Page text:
by Michael S. Kaplan, published on 2006/12/11 18:53 -05:00, original URI:

There are a whole bunch of people both inside and outside of Microsoft who have gotten good use out of that GetDateFormat Tarek put together that I mentioned before in Cue the smarter version of GetDateFormat... ok, it's a wrap!.

The other day, one of those folks inside of Microsoft had a good question, though:

We have some dates shown in our UI dialogs, displayed variously via static text controls and RichEdit. To support the usual loc and bidi scenarios, we call GetDateFormat with the DATE_LTRREADING and DATE_RTLREADING flags so that it generates LRM and RLM directional marks for layout. (The actual flags used in any given instance are determined by a wrapper function that implements logic similar to what Michael Kaplan has talked about in his blogs at

The problem we’re encountering is that sometimes these characters are interpreted correctly as directional hints, whereas other times controls show them as visible characters.

For example, a clean XP SP2 English machine the static control will show where the extra characters are actually the LRM reading codes. After installing a MUI pack, the control correctly interpret the marks even if no additional languages are actually installed by the MUI-pack install and even if everything is still set to English (which technically makes the marks redundant).

I’m wondering if it is control or font functionality added by the MUI pack (and if so, what’s the best way to detect when the necessary support exists), or if perhaps the wrapper function for GetDateFormat is overly aggressive in passing the DATE_*READING flags to GetDateFormat? If it is the latter, what is the logic modification – not passing a reading flag unless the flag determined by the default locale is either different from flag implied by the date format locale\calendar or the locale is natively a bidi locale? I’m hoping one of the language gurus can point out where our mistake is, because I’m not really an expert in this area.


The confusion Chris is seeing is actually caused by the fact that the MUI pack actually installs complex script support (described further here), which is really what decides whether U+200e and U+200f are going to be LEFT-TO-RIGHT MARK and RIGHT-TO-LEFT MARK or two funny square boxes that are not in the font.

(I was about to say that this is not the sort of thing that could be solved at the font level when I realized I would actually be full of crap if I made such a claim; this problem could probably be solved in the font by putting the characters in there and making them invisible by mapping them a space or something. Thank goodness I think before I post, these days!)

How about figuring out whether you have complex script support installed, so you know whether or not to pass the DATE_LTRREADING or DATE_RTLREADING flags?

Although one might intuitively expect a function to tell you whether or not complex scripts are enabled, there isn't one. The way to find out is to use the IsValidLocale function with the LCID_INSTALLED flag on any locale that requires complex script support, such as:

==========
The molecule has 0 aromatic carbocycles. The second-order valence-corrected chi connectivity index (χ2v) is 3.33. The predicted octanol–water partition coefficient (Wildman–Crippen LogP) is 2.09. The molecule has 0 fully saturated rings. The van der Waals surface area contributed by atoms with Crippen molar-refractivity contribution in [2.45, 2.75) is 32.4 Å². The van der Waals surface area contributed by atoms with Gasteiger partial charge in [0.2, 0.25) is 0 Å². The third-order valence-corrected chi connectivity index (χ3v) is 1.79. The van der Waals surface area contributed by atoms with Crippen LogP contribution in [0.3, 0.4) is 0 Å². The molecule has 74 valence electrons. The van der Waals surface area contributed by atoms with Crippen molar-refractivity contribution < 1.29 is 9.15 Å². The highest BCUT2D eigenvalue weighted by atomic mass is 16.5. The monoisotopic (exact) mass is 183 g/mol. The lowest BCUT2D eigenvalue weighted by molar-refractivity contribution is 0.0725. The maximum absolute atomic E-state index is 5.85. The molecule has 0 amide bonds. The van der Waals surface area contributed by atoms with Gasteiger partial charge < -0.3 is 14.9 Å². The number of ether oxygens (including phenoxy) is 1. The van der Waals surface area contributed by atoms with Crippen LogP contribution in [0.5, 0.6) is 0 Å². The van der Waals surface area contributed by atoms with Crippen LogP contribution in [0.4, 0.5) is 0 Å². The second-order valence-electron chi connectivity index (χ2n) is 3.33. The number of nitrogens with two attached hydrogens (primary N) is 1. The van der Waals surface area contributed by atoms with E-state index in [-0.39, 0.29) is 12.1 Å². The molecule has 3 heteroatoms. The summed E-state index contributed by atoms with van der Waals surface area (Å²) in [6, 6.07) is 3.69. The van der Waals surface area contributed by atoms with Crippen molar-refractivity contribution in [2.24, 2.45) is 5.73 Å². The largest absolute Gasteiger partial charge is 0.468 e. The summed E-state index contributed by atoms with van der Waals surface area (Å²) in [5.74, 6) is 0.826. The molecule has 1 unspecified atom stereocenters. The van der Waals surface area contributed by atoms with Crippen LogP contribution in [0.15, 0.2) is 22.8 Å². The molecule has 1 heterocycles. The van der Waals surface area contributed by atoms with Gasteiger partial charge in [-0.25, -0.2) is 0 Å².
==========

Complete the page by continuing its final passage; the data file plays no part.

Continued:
BOOL fComplexScripts = IsValidLocale(LANG_HEBREW, LCID_INSTALLED);

Now why this is actually makes an interesting historical side note, I think...

You see, in Windows 2000 the language support was chunked into language groups, as I first mentioned in Language groups -- the vestigial tail of NLS.

Now of those 17 groups, only some of them require complex script support to work properly, but if any one of the specific language groups was installed. it would be included along with the keyboards and fonts and such. And there is also an IsValidLanguageGroup function that could be used for similar purposes, for just that reason.

But since functions like GetDateFormat actually work based on locales, no one felt any pressing need to add a separate IsComplexScriptSupportOn function, especially since the notion of "complex script support" was not present as a concrete notion. Especially since you really needed to ask the question about support of the locale to make sure that the font and keyboard and such would also be there. So the IsValidLocale call seemed like the best bet.

And then in XP all of the complex script language groups were added to the one checkbox for enabling complex script support. But no one seemed all that busy or eager to create a new function to support this UI notion in the updated Regional and Language Options since people would still have to use locales any time they wanted to do something with language, and just asking for any one you needed to support would do the trick. The fact that having one of them installed meant having all of them installed was just incidental.

Now of course in Vista this support is always present so the whole question is moot; it would be ridiculous to create a function that would always return TRUE. So there is even less reason for a new function.

But it is still a good question, in any case. And if one wants to avoid seeing NULL glyphs in one's date format strings then it is a very sensible check to be doing....


This post brought to you by U+200e, a.k.a. LEFT-TO-RIGHT MARK)

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referenced by

2011/08/31 And then, the unrelated KB article fixes the problem...

2010/03/25 Q: Why do the small black squares disappear? Hint: The answer isn't complicated, it's complex...

2008/12/02 IsCrAndLfComplex or what?

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